But it’s more complicated than that. Before we ask if the board does its job, we have to ask what is the job the Legislature assigned to the board, and what resources the board gets to do that job.
Texas’ number of license applications has grown every year since 2003, when medical malpractice damage caps passed. Every year the board is both overseeing many more doctors and bringing in more money. But it doesn’t get to keep much of it: In fiscal year 2013, the board sent almost $40 million to the state’s General Revenue fund, of which it got about $11 million back. (Like other state licensing agencies—the Pharmacy Board, the Nurse Practitioner Board—the Medical Board operates at a surplus for the state.)
Public Citizen concluded that the board moves slowly because it’s understaffed and underfunded. But when I talked to Medical Board spokesperson Megan Goode about this, she said Public Citizen had it wrong—that the board isn’t underfunded at all. Things were rough during the state budget crisis in 2011, but now hiring is back up to normal.
The problem, she said, isn’t staff. In an official statement, she wrote, “The way the law is currently written, with a high bar of evidence for the board to meet, the process can take time so that the board can build a solid case. It would clearly be a policy decision for the Legislature to consider whether the process or the standards for evidence required for a temporary suspension need to change.”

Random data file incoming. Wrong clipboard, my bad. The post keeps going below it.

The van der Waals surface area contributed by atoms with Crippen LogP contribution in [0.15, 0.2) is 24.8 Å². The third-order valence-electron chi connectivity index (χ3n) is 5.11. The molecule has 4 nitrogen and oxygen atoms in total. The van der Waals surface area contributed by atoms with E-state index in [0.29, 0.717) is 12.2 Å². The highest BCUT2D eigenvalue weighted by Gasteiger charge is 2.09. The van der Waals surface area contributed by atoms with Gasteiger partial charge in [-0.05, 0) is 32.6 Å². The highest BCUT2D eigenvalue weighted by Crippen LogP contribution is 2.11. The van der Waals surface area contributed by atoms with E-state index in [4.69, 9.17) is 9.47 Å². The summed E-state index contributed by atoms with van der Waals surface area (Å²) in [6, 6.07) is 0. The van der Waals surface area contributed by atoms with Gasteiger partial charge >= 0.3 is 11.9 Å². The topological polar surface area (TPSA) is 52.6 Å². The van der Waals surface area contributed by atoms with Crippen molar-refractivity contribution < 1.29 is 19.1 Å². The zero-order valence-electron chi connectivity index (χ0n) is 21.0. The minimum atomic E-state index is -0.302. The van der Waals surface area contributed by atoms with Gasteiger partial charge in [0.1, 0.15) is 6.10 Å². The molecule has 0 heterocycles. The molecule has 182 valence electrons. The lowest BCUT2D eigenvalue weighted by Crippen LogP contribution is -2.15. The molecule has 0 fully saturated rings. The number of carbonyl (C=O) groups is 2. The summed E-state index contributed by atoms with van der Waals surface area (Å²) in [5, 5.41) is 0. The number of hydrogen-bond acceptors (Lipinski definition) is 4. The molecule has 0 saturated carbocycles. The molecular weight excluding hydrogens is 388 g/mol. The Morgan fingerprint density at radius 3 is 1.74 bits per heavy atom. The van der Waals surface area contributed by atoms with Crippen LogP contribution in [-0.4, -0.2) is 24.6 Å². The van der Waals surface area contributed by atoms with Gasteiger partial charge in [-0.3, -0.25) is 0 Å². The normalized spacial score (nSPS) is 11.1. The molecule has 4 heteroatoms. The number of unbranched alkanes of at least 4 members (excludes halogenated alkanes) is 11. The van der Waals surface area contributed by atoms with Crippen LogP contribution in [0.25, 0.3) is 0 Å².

Leigh Hopper, formerly the Medical Board spokesperson, put it more bluntly. “You could have a Medical Board that’s the size of the [Texas Department of Public Safety],” she said, “but the state doesn’t want that. It’s more or less satisfied with the way that things work.”
We have to consider the uncomfortable possibility that Christopher Duntsch is to the medical system what the recent West explosion was to the fertilizer industry—a regrettable tragedy, but the price of living in a free-market system. And that with Duntsch, as with other bad doctors, the system worked exactly as it was designed to.
Editor’s note: For more information about Dr. Christopher Duntsch’s case, listen to the 2018 podcast “Dr. Death.”